Mexico makes less use of Free Trade Agreements (FTAs) because companies have IMMEX and Prosec promotion programs.
Despite the significant number of trade agreements Mexico has, the low level of preferential tariffs negotiated and the high degree of trade liberalization contemplated (in some agreements it reaches 99 and 100% of the tariff universe), the percentage of imports with preferential treatment remained around 36% in both 2020 and 2021.
The low use of tariff preferences could be attributed to the existence of other preferential regimes, such as the Manufacturing, Maquiladora and Export Services Industry Program (IMMEX) and the Sector Promotion Programs (PROSEC), as well as the fact that close to 50% of tariff lines have a zero percent tariff.
In 2021, Mexico maintained 28 trade agreements, under which originating imports receive preferential treatment.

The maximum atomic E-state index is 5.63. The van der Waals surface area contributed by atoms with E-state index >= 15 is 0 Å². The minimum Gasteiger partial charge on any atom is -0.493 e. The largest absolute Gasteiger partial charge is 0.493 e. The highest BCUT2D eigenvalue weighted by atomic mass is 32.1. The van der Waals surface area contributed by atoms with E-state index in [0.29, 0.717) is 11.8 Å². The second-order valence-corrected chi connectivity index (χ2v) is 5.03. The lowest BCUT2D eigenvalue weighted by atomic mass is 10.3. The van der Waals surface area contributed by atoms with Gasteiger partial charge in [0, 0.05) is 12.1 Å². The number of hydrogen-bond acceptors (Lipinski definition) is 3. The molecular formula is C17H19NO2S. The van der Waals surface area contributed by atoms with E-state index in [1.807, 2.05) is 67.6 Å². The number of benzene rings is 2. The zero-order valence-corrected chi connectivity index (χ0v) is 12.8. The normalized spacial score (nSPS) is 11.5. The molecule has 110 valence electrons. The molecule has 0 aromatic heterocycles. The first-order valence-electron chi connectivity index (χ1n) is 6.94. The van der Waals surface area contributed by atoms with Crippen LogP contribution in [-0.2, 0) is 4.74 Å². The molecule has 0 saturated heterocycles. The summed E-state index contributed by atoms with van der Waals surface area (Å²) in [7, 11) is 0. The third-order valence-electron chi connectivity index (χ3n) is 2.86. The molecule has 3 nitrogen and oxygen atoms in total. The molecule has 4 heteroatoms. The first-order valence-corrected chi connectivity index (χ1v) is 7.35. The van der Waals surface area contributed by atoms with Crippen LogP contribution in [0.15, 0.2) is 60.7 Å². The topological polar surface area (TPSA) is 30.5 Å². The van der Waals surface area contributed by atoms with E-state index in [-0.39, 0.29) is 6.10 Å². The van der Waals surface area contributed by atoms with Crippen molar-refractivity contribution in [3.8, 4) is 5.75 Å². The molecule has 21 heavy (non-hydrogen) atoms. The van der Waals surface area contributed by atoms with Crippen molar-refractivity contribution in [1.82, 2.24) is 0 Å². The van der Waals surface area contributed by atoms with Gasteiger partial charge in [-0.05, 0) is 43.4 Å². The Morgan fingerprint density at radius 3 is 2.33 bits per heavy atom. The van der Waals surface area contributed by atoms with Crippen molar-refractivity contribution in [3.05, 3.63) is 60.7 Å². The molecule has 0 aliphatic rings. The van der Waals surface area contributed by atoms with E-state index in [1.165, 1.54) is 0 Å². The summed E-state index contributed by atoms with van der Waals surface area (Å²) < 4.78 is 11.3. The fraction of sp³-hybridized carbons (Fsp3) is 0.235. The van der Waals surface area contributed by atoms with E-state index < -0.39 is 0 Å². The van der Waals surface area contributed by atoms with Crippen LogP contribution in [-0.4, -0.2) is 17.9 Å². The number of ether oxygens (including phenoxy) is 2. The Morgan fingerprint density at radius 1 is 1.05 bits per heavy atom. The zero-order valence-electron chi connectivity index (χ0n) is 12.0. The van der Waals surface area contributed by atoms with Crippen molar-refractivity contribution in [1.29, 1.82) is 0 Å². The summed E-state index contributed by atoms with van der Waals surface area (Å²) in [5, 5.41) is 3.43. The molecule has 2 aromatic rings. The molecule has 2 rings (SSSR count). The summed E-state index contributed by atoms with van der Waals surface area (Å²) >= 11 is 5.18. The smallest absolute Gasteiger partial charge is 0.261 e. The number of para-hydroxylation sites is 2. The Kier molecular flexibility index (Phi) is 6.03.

The average preferential tariff of the FTAs negotiated by Mexico is in all cases lower than the average Most Favored Nation (MFN) tariff.
Average preferential tariffs range from zero to 3.2%, as in the case of non-agricultural products.
At the same time, the preferences granted to agricultural products are lower than those granted to non-agricultural products, and in some cases the preferential tariff for these products is very close to the MFN tariff (for example, with Norway).
Preferential levels for agricultural products range from zero to 13 percent.
The tariff exemptions granted under all agreements, except with Panama and the Trans-Pacific Partnership Agreement (USMCA), reach more than 90% of the tariff universe, and in some agreements they reach 99 and 100 percent. This is the case of the agreements with Chile, Nicaragua and the United States.
Preferences granted under the partial agreements are below 50% of the tariff universe, with the exception of the agreement with the Plurinational State of Bolivia.
The margin of preferences granted under these agreements, compared to the average MFN tariff, is not substantial.
In the World Trade Organization (WTO), each nation sets ceilings on its tariffs and is obliged to grant MFN status to all, an expression that seems to suggest that this is some kind of special treatment for a given country, but in reality means charging their respective tariffs to all members equally.